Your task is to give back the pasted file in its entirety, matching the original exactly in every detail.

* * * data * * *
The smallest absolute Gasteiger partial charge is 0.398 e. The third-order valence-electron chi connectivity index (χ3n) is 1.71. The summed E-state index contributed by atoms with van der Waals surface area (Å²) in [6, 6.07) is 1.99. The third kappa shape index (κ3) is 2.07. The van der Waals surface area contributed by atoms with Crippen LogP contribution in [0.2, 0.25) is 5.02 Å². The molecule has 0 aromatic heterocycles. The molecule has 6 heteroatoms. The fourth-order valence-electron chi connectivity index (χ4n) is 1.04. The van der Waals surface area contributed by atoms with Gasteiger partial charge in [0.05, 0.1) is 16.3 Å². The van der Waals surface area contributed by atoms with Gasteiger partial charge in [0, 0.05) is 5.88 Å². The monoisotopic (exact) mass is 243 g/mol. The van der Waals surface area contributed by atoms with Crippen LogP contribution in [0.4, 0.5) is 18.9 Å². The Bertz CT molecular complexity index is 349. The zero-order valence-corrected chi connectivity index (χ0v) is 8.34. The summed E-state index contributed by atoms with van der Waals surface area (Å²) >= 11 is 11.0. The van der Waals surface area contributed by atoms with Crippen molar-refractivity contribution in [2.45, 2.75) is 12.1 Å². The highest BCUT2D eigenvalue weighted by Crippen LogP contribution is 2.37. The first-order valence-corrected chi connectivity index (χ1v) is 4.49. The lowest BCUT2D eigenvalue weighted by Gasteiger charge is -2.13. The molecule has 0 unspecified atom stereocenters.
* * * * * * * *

The smallest absolute Gasteiger partial charge is 0.398 e. The third-order valence-electron chi connectivity index (χ3n) is 1.71. The summed E-state index contributed by atoms with van der Waals surface area (Å²) in [6, 6.07) is 1.99. The third kappa shape index (κ3) is 2.07. The van der Waals surface area contributed by atoms with Crippen LogP contribution in [0.2, 0.25) is 5.02 Å². The molecule has 0 aromatic heterocycles. The molecule has 6 heteroatoms. The fourth-order valence-electron chi connectivity index (χ4n) is 1.04. The van der Waals surface area contributed by atoms with Gasteiger partial charge in [0.05, 0.1) is 16.3 Å². The van der Waals surface area contributed by atoms with Gasteiger partial charge in [0, 0.05) is 5.88 Å². The monoisotopic (exact) mass is 243 g/mol. The van der Waals surface area contributed by atoms with Crippen LogP contribution in [0.4, 0.5) is 18.9 Å². The Bertz CT molecular complexity index is 349. The zero-order valence-corrected chi connectivity index (χ0v) is 8.34. The summed E-state index contributed by atoms with van der Waals surface area (Å²) >= 11 is 11.0. The van der Waals surface area contributed by atoms with Crippen molar-refractivity contribution in [2.45, 2.75) is 12.1 Å². The highest BCUT2D eigenvalue weighted by Crippen LogP contribution is 2.37. The first-order valence-corrected chi connectivity index (χ1v) is 4.49. The lowest BCUT2D eigenvalue weighted by Gasteiger charge is -2.13. The molecule has 0 unspecified atom stereocenters.